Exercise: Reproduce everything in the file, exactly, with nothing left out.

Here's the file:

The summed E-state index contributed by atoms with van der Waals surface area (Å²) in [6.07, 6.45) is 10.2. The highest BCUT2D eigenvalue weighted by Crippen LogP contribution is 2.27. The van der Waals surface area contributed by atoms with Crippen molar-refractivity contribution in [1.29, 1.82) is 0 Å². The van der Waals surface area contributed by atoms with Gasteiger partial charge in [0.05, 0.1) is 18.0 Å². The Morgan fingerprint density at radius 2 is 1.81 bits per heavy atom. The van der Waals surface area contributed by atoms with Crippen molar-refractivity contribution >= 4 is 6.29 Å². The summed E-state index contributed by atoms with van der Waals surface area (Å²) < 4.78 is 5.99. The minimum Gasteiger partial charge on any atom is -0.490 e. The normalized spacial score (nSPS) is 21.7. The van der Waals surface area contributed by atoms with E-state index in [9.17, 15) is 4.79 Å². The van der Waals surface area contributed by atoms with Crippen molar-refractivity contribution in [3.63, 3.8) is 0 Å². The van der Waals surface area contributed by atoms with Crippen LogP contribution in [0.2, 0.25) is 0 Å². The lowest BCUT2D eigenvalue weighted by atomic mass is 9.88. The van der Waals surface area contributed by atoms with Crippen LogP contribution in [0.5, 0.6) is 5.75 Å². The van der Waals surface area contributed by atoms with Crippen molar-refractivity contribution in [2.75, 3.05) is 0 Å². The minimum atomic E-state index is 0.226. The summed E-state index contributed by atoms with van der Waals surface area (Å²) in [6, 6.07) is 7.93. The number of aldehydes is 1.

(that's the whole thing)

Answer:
The summed E-state index contributed by atoms with van der Waals surface area (Å²) in [6.07, 6.45) is 10.2. The highest BCUT2D eigenvalue weighted by Crippen LogP contribution is 2.27. The van der Waals surface area contributed by atoms with Crippen molar-refractivity contribution in [1.29, 1.82) is 0 Å². The van der Waals surface area contributed by atoms with Gasteiger partial charge in [0.05, 0.1) is 18.0 Å². The Morgan fingerprint density at radius 2 is 1.81 bits per heavy atom. The van der Waals surface area contributed by atoms with Crippen molar-refractivity contribution >= 4 is 6.29 Å². The summed E-state index contributed by atoms with van der Waals surface area (Å²) < 4.78 is 5.99. The minimum Gasteiger partial charge on any atom is -0.490 e. The normalized spacial score (nSPS) is 21.7. The van der Waals surface area contributed by atoms with E-state index in [9.17, 15) is 4.79 Å². The van der Waals surface area contributed by atoms with Crippen molar-refractivity contribution in [3.63, 3.8) is 0 Å². The van der Waals surface area contributed by atoms with Crippen LogP contribution in [0.2, 0.25) is 0 Å². The lowest BCUT2D eigenvalue weighted by atomic mass is 9.88. The van der Waals surface area contributed by atoms with Crippen LogP contribution in [0.5, 0.6) is 5.75 Å². The van der Waals surface area contributed by atoms with Crippen molar-refractivity contribution in [2.75, 3.05) is 0 Å². The minimum atomic E-state index is 0.226. The summed E-state index contributed by atoms with van der Waals surface area (Å²) in [6, 6.07) is 7.93. The number of aldehydes is 1.